Carte du Canada et de la Louisiane Qui Forment La Nouvelle France et des Colonies Angloises ou font representez les Pays contestez. Published in Atlas Universel by Jean Baptiste Nolin in Paris in 1756.
The map depicts all the French controlled lands in North America, from Acadia in the north through the Great Lakes, and down the Mississippi to the Gulf of Mexico. The extensive text describes the territory they control, the history of its discovery, and names their numerous Native American allies.
The Lake Superior islands have gotten so big that that it hardly seems like a canoe could squeeze in between them. Settlements throughout the map are few and small, but we can see some familiar names such as Biloxi, Pensacola, and New Orleans. “Alabamous” and “Acansas” and “Checagou” are names in the making.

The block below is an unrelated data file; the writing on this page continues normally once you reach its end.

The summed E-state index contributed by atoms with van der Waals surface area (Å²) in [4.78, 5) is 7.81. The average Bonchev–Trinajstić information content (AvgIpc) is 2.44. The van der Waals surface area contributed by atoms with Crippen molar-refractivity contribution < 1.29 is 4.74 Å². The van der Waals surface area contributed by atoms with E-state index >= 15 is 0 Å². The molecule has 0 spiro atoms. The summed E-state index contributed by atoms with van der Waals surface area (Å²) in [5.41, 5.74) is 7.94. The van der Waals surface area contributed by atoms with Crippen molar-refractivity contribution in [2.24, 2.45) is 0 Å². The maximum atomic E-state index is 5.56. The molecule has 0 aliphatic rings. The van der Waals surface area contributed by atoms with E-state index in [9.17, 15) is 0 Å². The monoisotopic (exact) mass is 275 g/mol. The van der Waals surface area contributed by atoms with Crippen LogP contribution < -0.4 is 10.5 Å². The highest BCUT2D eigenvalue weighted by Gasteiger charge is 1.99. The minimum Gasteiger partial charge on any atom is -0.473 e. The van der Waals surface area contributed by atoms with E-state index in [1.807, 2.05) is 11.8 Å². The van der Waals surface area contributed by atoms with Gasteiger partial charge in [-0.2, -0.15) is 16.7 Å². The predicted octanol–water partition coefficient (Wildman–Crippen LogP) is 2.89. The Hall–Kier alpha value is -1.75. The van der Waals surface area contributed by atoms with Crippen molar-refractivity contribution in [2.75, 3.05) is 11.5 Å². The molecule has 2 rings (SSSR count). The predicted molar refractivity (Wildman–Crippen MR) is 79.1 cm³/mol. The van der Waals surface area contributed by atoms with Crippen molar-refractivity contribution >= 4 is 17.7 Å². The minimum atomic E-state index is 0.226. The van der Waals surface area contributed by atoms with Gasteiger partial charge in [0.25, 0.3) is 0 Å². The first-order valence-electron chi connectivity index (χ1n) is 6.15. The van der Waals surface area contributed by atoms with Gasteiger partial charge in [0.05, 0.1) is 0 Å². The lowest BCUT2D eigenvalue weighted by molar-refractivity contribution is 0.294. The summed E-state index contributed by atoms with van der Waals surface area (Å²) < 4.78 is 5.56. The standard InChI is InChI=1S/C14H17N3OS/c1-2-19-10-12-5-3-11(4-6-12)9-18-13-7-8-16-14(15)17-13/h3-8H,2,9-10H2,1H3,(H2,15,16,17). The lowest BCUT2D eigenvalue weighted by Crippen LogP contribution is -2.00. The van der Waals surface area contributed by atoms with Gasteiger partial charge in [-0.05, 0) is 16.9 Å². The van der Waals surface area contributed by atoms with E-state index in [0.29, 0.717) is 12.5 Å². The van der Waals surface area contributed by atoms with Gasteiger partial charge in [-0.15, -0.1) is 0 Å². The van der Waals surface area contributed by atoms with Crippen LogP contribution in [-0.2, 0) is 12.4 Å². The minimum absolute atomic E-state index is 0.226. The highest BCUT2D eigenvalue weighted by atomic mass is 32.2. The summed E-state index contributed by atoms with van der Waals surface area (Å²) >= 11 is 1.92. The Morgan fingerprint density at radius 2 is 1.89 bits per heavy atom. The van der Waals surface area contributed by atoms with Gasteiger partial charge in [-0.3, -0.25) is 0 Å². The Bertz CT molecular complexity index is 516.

The French population in North America was quite small, exerting their influence via allegiances with Native American groups. A thin network of Voyageurs plied the waterways guarded by military forts; few French lived in the interior. Meanwhile the burgeoning land-hungry British population exerted westward pressure, further upsetting the British-French-Native American balance.
One lone road is depicted on the map: As a nod to current events, Nolin notes the British-made road built in 1755 to take Braddock’s army to Fort Duquesne (called Fort Contesté here). Nolin places the Fort (now Pittsburgh, Pennsylvania) due south of Michigan.
Detail from map
This map will be on display in the Map Library the week of March 25, 2013. It was a generous gift of Ron Dietz.
Roads of Destiny: The Trails that Shaped a Nation. Written by Douglas Waitley and published in 1970 by R. B. Luce.
Checklist of printed maps of the Middle West to 1900. Compiled by Robert W. Karrow, Published in Boston in 1981 by G.K. Hall. Vol. 1, entry 0335.